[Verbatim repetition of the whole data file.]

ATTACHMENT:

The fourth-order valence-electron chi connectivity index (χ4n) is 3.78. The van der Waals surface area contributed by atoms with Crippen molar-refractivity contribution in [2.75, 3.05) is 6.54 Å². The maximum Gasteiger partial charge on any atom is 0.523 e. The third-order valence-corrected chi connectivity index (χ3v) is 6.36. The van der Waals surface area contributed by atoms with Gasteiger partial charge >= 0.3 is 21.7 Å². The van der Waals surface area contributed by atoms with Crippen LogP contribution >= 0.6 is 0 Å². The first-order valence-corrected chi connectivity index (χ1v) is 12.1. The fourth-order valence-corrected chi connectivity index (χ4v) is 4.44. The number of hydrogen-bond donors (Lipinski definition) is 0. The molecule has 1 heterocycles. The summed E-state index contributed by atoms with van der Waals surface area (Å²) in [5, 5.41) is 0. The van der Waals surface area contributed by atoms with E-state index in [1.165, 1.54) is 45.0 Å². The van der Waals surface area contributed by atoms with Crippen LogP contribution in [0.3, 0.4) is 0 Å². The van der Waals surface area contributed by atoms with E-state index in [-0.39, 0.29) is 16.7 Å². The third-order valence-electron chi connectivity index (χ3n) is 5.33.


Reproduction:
The fourth-order valence-electron chi connectivity index (χ4n) is 3.78. The van der Waals surface area contributed by atoms with Crippen molar-refractivity contribution in [2.75, 3.05) is 6.54 Å². The maximum Gasteiger partial charge on any atom is 0.523 e. The third-order valence-corrected chi connectivity index (χ3v) is 6.36. The van der Waals surface area contributed by atoms with Gasteiger partial charge >= 0.3 is 21.7 Å². The van der Waals surface area contributed by atoms with Crippen LogP contribution >= 0.6 is 0 Å². The first-order valence-corrected chi connectivity index (χ1v) is 12.1. The fourth-order valence-corrected chi connectivity index (χ4v) is 4.44. The number of hydrogen-bond donors (Lipinski definition) is 0. The molecule has 1 heterocycles. The summed E-state index contributed by atoms with van der Waals surface area (Å²) in [5, 5.41) is 0. The van der Waals surface area contributed by atoms with E-state index in [1.165, 1.54) is 45.0 Å². The van der Waals surface area contributed by atoms with Crippen LogP contribution in [0.3, 0.4) is 0 Å². The van der Waals surface area contributed by atoms with E-state index in [-0.39, 0.29) is 16.7 Å². The third-order valence-electron chi connectivity index (χ3n) is 5.33.